Friday, January 21, 2005

Religion & Politics

Okay, we're starting to get a little creeped out.  This is twice in a month that we've found ourselves agreeing with Chuck Colson:

First, "red" Christians must reach out to "blue" Christians and vice versa. Ideology must not divide believers. Second, Christians are not seeking political power, so we're not out to "destroy" perceived political enemies. Nor do we line up for the victor's spoils, as if we were just one more special-interest group. Instead, we need to graciously contend (and demonstrate) that Christian truth is good for the right ordering of our lives, individually and collectively, and manifest our commitment to the common good by doing the things Christians do best: creating strong families, restoring relationships, helping the poor, working for human rights.


Christians are in a unique position to bring common grace to a deeply divided nation and offer something more than brief periods of peace between outbreaks of mortal combat every election cycle. In rejecting ideology and putting the common good first, we offer hope to America's warring factions.



It's a thoughtful Op-Ed, though some progressives may find it difficult to get past Colson's right-wing perspective.


From the same issue of Christianity Today, this piece takes an honest look at "Five issues [that] will test the strength and unity of Christian conservatives in the new term."  


Two things stood out for us:  first, our own US Representative, Joe Pitts, leads a "congressional caucus promoting values legislation."  We're not surprised, and we've actually met Pitts a couple of times and liked him in person.  Still, with all due respect, Representative, we'll be doing what we can to oust you in 2006...


Second was this bit:

Christian conservatives also have a number of legislative ideas to ban same-sex marriage, limit abortion, and promote premarital sexual abstinence through the nation's education system.


Job One is passage of the Federal Marriage Amendment, which would constitutionally define marriage as "the union of one man and one woman."


Tom Minnery, Focus on the Family vice president, says his organization has been fundraising and building networks for the effort. The pro-marriage-amendment Arlington Group has been meeting with Perkins in Washington since mid-2003. Every six weeks or so, 50 to 70 top activists such as James Dobson of Focus on the Family, Don Wildmon of the American Family Association, and Gary Bauer of American Values join in the strategy debates.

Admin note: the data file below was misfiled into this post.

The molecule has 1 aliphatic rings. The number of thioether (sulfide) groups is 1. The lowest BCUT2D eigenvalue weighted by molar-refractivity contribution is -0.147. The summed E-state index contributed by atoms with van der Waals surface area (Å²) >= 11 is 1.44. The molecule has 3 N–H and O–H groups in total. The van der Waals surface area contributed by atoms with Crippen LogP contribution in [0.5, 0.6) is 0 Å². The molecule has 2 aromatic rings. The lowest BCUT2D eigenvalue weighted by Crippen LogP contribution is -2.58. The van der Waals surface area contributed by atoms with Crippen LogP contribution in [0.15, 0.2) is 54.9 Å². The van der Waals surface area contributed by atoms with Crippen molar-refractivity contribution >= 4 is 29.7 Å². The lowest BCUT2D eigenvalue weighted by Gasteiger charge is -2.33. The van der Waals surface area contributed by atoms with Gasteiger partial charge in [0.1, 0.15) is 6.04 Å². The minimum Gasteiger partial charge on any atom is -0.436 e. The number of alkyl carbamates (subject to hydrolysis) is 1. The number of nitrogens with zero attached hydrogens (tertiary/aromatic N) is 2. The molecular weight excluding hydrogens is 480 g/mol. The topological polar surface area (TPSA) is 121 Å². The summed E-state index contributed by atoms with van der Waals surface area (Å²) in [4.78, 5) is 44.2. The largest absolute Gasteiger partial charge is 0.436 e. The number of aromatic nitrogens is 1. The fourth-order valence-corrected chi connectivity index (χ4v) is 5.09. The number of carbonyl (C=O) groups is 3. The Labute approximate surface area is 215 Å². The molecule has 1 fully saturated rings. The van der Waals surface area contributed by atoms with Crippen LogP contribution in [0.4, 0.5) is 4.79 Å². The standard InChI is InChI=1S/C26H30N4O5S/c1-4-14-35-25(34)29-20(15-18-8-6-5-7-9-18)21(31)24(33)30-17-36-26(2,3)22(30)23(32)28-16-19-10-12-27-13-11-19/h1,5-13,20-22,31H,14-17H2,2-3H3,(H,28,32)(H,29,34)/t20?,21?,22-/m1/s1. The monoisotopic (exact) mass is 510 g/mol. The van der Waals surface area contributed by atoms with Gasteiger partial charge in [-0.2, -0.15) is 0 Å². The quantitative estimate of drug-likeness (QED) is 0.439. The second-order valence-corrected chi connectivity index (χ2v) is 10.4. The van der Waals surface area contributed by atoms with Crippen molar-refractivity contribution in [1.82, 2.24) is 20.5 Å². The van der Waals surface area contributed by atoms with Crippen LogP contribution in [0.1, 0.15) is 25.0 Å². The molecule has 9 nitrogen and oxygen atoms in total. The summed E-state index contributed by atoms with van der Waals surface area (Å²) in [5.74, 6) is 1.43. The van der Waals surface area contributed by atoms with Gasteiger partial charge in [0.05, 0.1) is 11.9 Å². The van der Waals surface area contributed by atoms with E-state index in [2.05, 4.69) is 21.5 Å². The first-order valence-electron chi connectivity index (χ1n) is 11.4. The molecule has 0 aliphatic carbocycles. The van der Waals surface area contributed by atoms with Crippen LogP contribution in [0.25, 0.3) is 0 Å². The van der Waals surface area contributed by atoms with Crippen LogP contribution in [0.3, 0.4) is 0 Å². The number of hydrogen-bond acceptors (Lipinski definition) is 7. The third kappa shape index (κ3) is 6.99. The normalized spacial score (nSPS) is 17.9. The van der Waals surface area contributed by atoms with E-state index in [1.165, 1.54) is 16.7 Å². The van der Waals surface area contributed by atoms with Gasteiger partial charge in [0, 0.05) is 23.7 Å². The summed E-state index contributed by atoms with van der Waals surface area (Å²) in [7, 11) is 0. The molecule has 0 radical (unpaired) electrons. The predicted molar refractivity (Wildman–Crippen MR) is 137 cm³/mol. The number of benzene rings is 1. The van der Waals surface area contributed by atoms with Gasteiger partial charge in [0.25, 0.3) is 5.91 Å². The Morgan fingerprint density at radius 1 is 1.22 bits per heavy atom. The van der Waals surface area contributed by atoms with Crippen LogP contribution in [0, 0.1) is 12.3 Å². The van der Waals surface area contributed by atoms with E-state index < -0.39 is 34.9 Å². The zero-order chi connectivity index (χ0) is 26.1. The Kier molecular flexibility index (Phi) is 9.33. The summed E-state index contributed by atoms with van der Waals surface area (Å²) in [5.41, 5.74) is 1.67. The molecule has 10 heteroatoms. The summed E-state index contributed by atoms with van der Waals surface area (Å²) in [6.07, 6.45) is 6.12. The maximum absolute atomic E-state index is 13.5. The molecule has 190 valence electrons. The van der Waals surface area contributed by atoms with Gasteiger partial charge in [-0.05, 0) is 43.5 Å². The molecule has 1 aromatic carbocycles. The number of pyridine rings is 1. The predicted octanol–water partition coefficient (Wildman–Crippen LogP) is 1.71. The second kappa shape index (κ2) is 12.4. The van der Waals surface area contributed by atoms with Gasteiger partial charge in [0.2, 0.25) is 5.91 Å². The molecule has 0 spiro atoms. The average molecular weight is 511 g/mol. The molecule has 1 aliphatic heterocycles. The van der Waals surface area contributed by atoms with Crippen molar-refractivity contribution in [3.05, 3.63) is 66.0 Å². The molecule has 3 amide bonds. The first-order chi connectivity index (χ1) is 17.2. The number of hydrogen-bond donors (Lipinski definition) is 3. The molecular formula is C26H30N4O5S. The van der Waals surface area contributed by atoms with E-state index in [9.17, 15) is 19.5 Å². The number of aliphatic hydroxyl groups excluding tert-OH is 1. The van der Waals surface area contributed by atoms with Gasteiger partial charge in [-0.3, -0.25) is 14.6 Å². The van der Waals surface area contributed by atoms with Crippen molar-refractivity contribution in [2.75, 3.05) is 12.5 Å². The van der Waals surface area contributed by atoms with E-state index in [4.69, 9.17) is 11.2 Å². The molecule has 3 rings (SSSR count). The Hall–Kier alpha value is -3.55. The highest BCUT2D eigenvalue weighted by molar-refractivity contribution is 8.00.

Do progressives have such a coordinating group?  If not, why not?  If so, where do we sign up?


The United States is far from the only nation to have problems with the mixture of religion and politics.  In fact, in other parts of the world, it's much more serious.  Witness India, where memories of recent religious pogroms are all-too-fresh as a national election approaches.


Yesterday was Inauguration Day.  Didja notice?  All kinds of groups used the occasion to organize, speak out, or otherwise push their agendas.  For example, an evangelical group wants Pres. Bush to focus on hunger and poverty in his second term.


And, as GetReligion points out, it's pretty much inevitable that observers of the inauguration will attempt to parse the religious messages in Bush's inaugural speech.  And yes, as tmatt says, it's inevitable that some of those considerations will be ill-informed.  That notwithstanding, here's a couple of the better ones:  from BeliefNet and Ethics Daily.


Even worse than agreeing with Chuck Colson, we find ourselves sort-of agreeing with Richard Land of the Southern Baptist Convention:

"All Americans of whatever political stripe pause to give thanks for the fact that America is a land that accomplishes peaceful transfer of power and in which the citizens peacefully accept election results," Land said in a statement to Baptist Press. "If they lose, Americans resolve to make a better case and be victorious the next time.


"This should be a moment of supreme unity when we reaffirm that after the electoral process -- whether we voted for him or not, whether we support him or not -- whoever is elected is our president, and we give due respect to the office of the presidency,"


Yes, sir.  Due respect.  Still got them snowballs and eggs?

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